I Need Your Help, Please (Updated)
We had our first access issue on 19 October, 2012. My husband and I had gone out for a date to one of our favorite restaurants. We had been there before with Chauncey without issue. It started when my husband and I entered through the patio and a waitress stopped us and said ‘no pets’. I calmly told her that Chauncey was not a pet, he was a service dog and by federal law he is allowed to accompany me. She obviously didn’t believe me, but told us we could take a seat anywhere. Our waitress brought us menus and got our drink orders just before one of the managers came out to our table with the same line “I’m sorry, we don’t allow pets”. Once again, I explained that Chauncey is not a pet; he is a service dog and tried to explain that he was allowed by federal law. She smiled and walked away. As our server brought out our drinks, I noticed that the manager and a couple other staff members were staring at us through the door. A few minutes later, the owner came out.
Now, mind you, I chose a table in the corner, away from the other guests which I often do so we can eat in peace without the other guests fawning over Chauncey, as well as to keep the staff from having to navigate around him. I also chose this table because it was the only one where I could have my back to a wall (PTSD). So, here we are, sitting away from the other guests (inside was packed, another reason we chose to sit outside), and he comes out with the exact same argument. He starts trying to say that the Health Department doesn’t allow animals. I tried to tell him that by federal law, he is allowed. Every time I tried to speak, he cut me off. He was trying to make it obvious that he wanted us to leave without actually telling us to leave; however I was NOT about to leave, at this point I had lost my appetite but was going to eat out of pure spite. Every time I tried to tell him about the ADA laws, he kept going on and on about how he has to follow local laws. My husband tried to explain that federal trumps state and local but he didn’t want to hear any of it. He told me that since I didn’t have an obvious disability (“you’re obviously not blind”) and didn’t have any documentation to prove he was a service dog that Chauncey couldn’t be there. I told him that by federal law, he couldn’t require documentation. Then he asked me “well, what do you need him for anyway”. I tried to explain that he couldn’t ask me that question and that’s when he started getting even more rude.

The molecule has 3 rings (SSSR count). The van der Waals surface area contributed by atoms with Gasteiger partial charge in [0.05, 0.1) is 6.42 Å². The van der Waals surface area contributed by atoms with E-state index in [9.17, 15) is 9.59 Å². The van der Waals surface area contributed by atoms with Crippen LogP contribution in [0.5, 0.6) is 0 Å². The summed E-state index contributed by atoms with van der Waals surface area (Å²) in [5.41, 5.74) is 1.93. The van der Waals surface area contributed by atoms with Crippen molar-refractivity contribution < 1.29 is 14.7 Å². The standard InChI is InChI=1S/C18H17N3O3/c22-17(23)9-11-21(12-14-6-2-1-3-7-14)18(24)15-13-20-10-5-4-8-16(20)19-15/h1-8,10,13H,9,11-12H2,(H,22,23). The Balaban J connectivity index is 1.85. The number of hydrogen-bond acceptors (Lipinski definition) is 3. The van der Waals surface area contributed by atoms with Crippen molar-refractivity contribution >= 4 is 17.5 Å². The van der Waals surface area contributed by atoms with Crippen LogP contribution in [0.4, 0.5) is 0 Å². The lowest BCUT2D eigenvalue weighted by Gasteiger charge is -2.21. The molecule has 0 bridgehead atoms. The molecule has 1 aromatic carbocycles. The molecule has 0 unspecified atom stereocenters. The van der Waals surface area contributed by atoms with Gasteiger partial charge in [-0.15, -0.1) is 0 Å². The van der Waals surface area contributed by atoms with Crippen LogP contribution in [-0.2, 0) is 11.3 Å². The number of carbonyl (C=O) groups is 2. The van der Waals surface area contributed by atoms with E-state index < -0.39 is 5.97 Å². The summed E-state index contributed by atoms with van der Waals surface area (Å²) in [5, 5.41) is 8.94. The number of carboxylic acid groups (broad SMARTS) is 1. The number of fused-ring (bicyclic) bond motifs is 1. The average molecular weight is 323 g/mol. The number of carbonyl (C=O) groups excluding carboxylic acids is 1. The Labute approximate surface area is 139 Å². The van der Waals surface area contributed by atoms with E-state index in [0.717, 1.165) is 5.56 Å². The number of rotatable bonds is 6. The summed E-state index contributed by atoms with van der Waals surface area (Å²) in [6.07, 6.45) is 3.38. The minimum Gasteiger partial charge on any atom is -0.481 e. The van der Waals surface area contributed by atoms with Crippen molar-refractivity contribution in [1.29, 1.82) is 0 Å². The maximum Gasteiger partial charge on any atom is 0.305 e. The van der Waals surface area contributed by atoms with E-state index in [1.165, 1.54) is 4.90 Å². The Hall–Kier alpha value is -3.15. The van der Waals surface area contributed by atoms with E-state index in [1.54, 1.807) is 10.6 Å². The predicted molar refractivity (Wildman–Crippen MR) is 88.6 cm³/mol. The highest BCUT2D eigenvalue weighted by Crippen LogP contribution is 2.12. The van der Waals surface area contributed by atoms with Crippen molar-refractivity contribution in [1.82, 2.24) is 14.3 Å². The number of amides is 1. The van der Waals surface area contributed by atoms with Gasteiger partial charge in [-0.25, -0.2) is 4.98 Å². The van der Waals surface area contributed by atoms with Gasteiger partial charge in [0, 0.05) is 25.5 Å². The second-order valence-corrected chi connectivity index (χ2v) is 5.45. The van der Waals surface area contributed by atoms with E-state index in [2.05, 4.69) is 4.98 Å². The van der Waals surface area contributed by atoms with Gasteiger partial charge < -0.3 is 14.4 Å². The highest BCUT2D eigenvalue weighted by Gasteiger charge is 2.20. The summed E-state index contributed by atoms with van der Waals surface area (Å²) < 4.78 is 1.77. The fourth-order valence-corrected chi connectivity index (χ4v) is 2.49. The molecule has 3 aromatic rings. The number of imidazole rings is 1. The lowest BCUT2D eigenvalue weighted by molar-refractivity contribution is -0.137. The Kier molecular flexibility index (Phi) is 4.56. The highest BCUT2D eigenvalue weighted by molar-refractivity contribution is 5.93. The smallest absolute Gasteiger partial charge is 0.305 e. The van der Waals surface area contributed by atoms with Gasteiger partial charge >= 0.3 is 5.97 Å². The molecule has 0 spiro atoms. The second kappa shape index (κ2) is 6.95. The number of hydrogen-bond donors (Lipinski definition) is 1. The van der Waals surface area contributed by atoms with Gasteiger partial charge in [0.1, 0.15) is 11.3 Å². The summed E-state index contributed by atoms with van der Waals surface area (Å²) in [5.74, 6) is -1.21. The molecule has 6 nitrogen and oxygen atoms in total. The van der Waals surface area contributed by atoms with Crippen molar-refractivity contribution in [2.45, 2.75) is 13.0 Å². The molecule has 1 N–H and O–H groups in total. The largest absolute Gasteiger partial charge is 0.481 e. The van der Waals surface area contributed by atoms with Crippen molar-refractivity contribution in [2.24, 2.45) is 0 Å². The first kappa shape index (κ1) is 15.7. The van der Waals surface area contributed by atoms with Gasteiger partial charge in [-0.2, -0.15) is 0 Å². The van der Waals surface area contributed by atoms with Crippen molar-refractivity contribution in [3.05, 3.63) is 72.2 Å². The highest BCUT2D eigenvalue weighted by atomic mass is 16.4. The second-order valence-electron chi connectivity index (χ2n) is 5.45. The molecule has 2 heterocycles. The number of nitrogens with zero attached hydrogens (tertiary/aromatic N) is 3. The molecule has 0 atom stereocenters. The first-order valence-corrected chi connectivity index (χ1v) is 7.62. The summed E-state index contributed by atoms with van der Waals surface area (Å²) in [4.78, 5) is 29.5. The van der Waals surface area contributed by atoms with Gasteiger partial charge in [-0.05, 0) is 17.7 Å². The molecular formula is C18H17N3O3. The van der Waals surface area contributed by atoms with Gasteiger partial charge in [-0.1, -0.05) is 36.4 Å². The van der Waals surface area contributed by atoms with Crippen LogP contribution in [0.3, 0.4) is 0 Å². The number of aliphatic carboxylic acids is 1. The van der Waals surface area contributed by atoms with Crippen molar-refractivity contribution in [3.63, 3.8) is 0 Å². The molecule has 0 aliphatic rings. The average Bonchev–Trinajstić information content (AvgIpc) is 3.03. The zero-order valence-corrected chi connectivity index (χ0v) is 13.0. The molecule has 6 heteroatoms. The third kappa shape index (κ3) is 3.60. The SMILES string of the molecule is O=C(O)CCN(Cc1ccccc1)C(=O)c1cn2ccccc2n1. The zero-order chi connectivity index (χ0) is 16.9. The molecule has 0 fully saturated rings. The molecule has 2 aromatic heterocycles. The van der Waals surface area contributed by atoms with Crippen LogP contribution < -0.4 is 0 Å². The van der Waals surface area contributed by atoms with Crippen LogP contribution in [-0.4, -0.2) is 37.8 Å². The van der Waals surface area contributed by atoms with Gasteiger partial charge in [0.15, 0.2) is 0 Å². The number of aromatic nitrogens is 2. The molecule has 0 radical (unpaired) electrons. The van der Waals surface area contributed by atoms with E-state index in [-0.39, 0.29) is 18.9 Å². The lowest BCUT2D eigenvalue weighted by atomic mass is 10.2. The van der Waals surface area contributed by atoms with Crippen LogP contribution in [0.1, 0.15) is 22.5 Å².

I told him he is violating my rights and his response was “yea, and I’m a democrat, but that’s neither here nor there”. He was extremely condescending to everything I tried to say to him. He tried to make the argument about liability “if your dog bit someone”, continued with the health inspector malarkey, and just went out of his way to interrupt me every time I tried to speak. Finally, when it became obvious that he wasn’t going to be able to bully us to tuck tail and leave, he says “well, since its quiet out here, I’ll let it slide this time”.
As this is going on, my husband was pulling up the ADA access page from the ADA.gov website. He tried showing the owner but he said “I’ll look that stuff up on Monday, but I’m going to go by the local laws, not that stuff”.
I had the president of K9s for Warriors (where Chauncey and I graduated) call the owner and he was apparently just as condescending to her.
By the time we finished our dinner, I was still shaking and my husband was livid. By the way, the entire time this was going on…Chauncey was lying at my feet, he never moved and never did anything to draw attention to himself. By the time we left, there were several other customers sitting around us…none of them had a problem with Chauncey being there.
K9s for Warriors will be sending him a certified letter on Monday explaining the laws. We’re hoping this (and his own research, if he actually does it) will cause him to do the right thing…which at this point would be a sincere apology and retraining for his staff. If not, we are prepared to contact the ADA as well as the local news media.
**edited to add: Chauncey was wearing his service vest that evening. It is a Digital ACU (army uniform) print with two large patches that say “Service Dog” as well as other patches.
**PLEASE READ** I want to thank everyone for taking the time to share this blog and to voice your opinions and support. However, it has been brought to my attention that some people are leveling threats through the phone and email toward this business. It was NEVER my intent for any threats to be made against this man or his business. I am truly sorry that some people took this to an extreme. For those who have acted honorably, thank you. For those who haven’t, please stop immediately!
Mr. Robilio published an appology on his facebook page. I appreciate the appology. I will not, however, be leaving this issue. While it may no longer focus on what happened to me specifically…this is something that has been happening again and again, nationwide. There is a lot of work to do to help make sure no other Service Dog Team, civillian or veteran, whether their disability is visible or invisible, has to endure what we have dealt with these past few days.
There have also been two news stories done locally. Basically, one telling his side of the incident on WMC-TV (I will warn you, there are factual inaccuracies), and WREG’s story that tries to tell both sides. I would like to thank both news agencies for covering this story and bringing this to light (though for obvious reasons, I’m a little more biased to one than the other).
At this point, I urge you to use this entire situation as an educational tool. Help others to learn from it so that other veterans (and the disabled in general) don’t have to go through what we endured. Leave Mr. Robilio alone…he doesn’t need our help anymore.